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Topsoil and Overburden Removal

The soil profile is made up of a number of layers, including the topsoil and overburden layers. The topsoil layer (0-15cm) contains a large store of seed and nutrients that are vital to the success of the future mine rehabilitation.  The overburden layer is 30-100 cm of gravely sub-soil material sitting above the caprock.  Before mining can begin, the topsoil and overburden are removed separately.  The topsoil is directly returned to areas being rehabilitated.  The overburden is stockpiled and is returned in the mine pit when mining is completed.  Overburden contains few seeds and nutrients so stockpiling does not significantly affect its properties. 
 
The removal of topsoil and overburden occurs from November to April when the soil is dry.  Dieback and dieback-free topsoil and overburden are removed, transported and stored separately – this is critical because we have an objective of not increasing the area of dieback forest in and around our mines.
 
The direct return process involves the removal of topsoil from an area that is being prepared for mining to an area that has been mined and is ready to be rehabilitated, thus the soil is not stockpiled. Direct return of topsoil reduces double handling of soil and reduces the area of forest cleared for stockpiles.  The value of using direct return of topsoil for increasing plant diversity in rehabilitation has been determined by Alcoa’s environmental research scientists.  Over 70% of the plant species recorded in our rehabilitated mine pits comes from the topsoil. One winter of stockpiling reduces the seed from the topsoil to 15% of its original amount.  To gain the maximum benefit from the seed in the topsoil it is best to carry out clearing, soil stripping, soil return and ripping in quick succession during the dry summer months when the maximum amount of seed is in the soil. It is important to avoid delays in the handling of the soil, particularly during the wet winter period. Direct return also preserves important nutrients, organic matter and microbes in the soil which are lost during stockpiling.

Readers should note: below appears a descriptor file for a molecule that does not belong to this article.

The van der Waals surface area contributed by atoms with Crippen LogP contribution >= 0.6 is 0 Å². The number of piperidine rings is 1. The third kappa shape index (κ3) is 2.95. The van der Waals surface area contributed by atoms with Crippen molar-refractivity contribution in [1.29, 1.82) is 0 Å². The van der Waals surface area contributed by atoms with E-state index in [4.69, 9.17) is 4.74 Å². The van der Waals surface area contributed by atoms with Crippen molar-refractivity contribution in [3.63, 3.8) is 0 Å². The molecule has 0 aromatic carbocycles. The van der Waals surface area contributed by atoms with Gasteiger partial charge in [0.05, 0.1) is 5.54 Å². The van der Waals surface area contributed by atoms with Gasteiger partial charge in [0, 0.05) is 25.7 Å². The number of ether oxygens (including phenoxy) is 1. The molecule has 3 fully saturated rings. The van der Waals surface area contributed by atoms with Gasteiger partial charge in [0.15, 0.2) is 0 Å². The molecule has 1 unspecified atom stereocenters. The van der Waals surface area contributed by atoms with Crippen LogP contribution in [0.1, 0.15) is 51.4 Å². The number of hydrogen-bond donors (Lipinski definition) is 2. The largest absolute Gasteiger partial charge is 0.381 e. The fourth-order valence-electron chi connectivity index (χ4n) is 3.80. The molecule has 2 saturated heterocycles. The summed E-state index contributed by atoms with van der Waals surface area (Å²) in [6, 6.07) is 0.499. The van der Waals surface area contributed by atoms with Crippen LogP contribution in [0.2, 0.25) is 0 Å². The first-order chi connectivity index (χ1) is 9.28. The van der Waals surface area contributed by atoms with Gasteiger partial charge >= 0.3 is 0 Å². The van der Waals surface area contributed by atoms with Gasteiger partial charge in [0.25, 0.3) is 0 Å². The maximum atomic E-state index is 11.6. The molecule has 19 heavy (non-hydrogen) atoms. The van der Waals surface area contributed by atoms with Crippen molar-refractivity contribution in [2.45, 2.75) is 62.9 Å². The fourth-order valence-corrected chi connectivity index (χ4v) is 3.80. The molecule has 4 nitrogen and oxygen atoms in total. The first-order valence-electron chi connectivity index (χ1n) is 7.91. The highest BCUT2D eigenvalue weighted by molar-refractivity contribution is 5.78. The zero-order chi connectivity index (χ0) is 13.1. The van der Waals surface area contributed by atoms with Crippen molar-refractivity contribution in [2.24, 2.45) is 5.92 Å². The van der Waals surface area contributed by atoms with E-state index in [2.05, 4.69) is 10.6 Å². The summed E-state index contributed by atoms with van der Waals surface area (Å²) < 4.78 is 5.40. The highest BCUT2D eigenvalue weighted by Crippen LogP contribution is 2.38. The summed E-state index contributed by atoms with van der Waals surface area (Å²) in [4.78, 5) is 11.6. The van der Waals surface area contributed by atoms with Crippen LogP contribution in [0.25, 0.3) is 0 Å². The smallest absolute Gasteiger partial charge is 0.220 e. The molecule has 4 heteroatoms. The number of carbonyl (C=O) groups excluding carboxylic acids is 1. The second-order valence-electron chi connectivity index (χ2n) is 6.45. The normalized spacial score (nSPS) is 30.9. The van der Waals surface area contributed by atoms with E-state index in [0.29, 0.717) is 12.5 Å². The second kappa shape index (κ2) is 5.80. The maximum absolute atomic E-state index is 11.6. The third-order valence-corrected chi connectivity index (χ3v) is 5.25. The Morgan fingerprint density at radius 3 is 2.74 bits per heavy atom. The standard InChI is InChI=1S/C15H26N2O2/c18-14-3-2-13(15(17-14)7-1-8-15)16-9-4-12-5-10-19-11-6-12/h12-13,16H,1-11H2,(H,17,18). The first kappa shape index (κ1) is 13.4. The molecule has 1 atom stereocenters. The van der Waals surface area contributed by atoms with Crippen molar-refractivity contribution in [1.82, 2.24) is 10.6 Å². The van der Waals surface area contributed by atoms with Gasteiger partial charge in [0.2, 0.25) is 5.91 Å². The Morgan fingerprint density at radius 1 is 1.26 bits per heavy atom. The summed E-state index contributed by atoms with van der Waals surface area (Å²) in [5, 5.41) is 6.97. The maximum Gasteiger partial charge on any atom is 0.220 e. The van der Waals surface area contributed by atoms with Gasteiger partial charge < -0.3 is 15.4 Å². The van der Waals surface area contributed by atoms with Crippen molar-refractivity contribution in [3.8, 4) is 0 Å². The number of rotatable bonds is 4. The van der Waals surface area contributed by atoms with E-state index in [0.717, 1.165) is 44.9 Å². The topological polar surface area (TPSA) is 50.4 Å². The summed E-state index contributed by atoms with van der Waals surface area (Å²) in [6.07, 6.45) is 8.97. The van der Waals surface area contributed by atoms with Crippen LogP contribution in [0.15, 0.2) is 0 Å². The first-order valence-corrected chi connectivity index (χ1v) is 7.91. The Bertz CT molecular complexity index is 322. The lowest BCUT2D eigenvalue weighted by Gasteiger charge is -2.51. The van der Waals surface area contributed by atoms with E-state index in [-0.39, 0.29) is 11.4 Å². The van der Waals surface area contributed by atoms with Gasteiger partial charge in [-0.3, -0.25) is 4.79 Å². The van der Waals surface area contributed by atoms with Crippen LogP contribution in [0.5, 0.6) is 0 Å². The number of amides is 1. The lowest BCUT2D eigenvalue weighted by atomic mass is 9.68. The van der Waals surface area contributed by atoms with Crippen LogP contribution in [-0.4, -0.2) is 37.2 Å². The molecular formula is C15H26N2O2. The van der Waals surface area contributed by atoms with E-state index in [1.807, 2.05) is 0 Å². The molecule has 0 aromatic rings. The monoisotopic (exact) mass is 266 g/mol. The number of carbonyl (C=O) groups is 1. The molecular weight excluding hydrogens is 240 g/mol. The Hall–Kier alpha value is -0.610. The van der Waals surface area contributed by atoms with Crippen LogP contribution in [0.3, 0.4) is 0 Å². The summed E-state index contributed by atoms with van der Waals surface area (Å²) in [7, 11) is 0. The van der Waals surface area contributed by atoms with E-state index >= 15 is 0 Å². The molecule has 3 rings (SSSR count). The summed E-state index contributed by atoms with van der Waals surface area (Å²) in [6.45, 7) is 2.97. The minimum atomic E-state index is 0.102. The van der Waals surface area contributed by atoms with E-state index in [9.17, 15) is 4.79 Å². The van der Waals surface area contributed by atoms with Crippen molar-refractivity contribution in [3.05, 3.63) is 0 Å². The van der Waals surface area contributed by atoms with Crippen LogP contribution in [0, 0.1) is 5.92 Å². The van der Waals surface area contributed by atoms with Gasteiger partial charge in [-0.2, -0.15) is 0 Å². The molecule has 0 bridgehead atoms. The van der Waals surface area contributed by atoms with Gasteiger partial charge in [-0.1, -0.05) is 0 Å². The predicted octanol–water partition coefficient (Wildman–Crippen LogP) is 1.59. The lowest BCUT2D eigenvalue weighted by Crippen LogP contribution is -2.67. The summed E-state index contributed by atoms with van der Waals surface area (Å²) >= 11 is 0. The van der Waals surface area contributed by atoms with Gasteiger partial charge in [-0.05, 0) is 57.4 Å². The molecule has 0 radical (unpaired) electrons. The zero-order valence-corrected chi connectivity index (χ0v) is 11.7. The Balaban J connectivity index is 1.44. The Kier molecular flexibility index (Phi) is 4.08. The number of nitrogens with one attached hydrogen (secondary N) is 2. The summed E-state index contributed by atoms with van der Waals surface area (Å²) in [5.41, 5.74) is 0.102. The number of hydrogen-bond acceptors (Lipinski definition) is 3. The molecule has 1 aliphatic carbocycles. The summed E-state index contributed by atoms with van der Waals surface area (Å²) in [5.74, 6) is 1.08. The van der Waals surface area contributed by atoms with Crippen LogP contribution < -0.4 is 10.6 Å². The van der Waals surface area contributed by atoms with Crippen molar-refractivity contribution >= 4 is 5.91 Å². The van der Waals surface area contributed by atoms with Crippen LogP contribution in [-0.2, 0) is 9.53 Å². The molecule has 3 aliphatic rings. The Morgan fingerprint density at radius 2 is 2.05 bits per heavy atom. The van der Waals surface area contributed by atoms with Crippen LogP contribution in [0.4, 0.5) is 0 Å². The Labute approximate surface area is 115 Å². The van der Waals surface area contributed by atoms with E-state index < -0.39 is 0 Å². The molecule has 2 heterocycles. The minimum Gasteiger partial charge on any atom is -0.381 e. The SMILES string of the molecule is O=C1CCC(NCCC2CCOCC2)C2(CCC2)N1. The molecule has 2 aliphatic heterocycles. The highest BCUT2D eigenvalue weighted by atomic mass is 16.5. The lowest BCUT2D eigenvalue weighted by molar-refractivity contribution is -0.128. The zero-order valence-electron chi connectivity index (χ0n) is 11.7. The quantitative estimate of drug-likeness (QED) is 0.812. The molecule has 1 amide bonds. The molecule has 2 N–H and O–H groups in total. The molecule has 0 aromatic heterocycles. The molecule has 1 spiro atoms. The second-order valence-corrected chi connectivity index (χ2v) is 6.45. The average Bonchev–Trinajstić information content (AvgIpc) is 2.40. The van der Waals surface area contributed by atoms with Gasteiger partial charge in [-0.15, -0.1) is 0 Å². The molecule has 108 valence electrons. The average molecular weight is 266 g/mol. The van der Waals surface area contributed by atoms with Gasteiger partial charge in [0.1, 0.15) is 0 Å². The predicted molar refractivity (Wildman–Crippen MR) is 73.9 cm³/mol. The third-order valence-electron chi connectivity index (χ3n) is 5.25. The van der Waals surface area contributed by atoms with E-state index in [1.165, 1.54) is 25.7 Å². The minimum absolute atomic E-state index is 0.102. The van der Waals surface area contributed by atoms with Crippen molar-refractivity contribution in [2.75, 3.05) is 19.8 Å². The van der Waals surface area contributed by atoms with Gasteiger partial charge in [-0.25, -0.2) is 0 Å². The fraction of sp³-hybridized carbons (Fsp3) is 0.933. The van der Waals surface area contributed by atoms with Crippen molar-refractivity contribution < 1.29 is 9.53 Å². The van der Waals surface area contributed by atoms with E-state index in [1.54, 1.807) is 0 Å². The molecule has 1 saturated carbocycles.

The standard method for soil removal and return is with a scraper. Trucks and loaders can be used to return soil from stockpiles, in which case dozers and graders are used to level the soil across the landscaped surface.
 
 


Scrapers stripping the first 5cm of soil

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Scrapers stripping the first 5cm of soil, topsoil, ready for Overburden removal

The second soil layer.

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The second soil layer, overburden is stripped from the top of the caprock layer after topsoil removal. Here, the scraper removes the overburden, revealing the hard layer of caprock below.